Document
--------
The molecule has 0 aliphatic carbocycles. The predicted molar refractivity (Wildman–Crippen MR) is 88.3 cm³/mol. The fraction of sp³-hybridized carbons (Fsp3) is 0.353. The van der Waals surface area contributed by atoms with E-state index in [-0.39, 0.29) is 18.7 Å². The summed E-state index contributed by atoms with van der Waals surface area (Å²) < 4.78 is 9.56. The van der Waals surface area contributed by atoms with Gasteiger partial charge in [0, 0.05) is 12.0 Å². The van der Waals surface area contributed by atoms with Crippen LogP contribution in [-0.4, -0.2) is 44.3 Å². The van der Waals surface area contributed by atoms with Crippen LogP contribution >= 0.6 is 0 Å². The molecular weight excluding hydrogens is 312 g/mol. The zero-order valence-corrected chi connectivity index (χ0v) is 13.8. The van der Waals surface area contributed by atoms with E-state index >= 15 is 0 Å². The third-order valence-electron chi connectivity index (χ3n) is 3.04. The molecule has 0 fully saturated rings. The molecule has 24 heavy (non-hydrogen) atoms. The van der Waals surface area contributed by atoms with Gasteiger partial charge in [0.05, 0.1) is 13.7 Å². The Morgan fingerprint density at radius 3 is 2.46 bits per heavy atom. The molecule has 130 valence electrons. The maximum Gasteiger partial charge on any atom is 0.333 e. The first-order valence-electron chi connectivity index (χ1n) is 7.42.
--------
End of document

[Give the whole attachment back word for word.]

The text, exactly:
The molecule has 0 aliphatic carbocycles. The predicted molar refractivity (Wildman–Crippen MR) is 88.3 cm³/mol. The fraction of sp³-hybridized carbons (Fsp3) is 0.353. The van der Waals surface area contributed by atoms with E-state index in [-0.39, 0.29) is 18.7 Å². The summed E-state index contributed by atoms with van der Waals surface area (Å²) < 4.78 is 9.56. The van der Waals surface area contributed by atoms with Gasteiger partial charge in [0, 0.05) is 12.0 Å². The van der Waals surface area contributed by atoms with Crippen LogP contribution in [-0.4, -0.2) is 44.3 Å². The van der Waals surface area contributed by atoms with Crippen LogP contribution >= 0.6 is 0 Å². The molecular weight excluding hydrogens is 312 g/mol. The zero-order valence-corrected chi connectivity index (χ0v) is 13.8. The van der Waals surface area contributed by atoms with E-state index >= 15 is 0 Å². The third-order valence-electron chi connectivity index (χ3n) is 3.04. The molecule has 0 fully saturated rings. The molecule has 24 heavy (non-hydrogen) atoms. The van der Waals surface area contributed by atoms with Gasteiger partial charge in [0.05, 0.1) is 13.7 Å². The Morgan fingerprint density at radius 3 is 2.46 bits per heavy atom. The molecule has 130 valence electrons. The maximum Gasteiger partial charge on any atom is 0.333 e. The first-order valence-electron chi connectivity index (χ1n) is 7.42.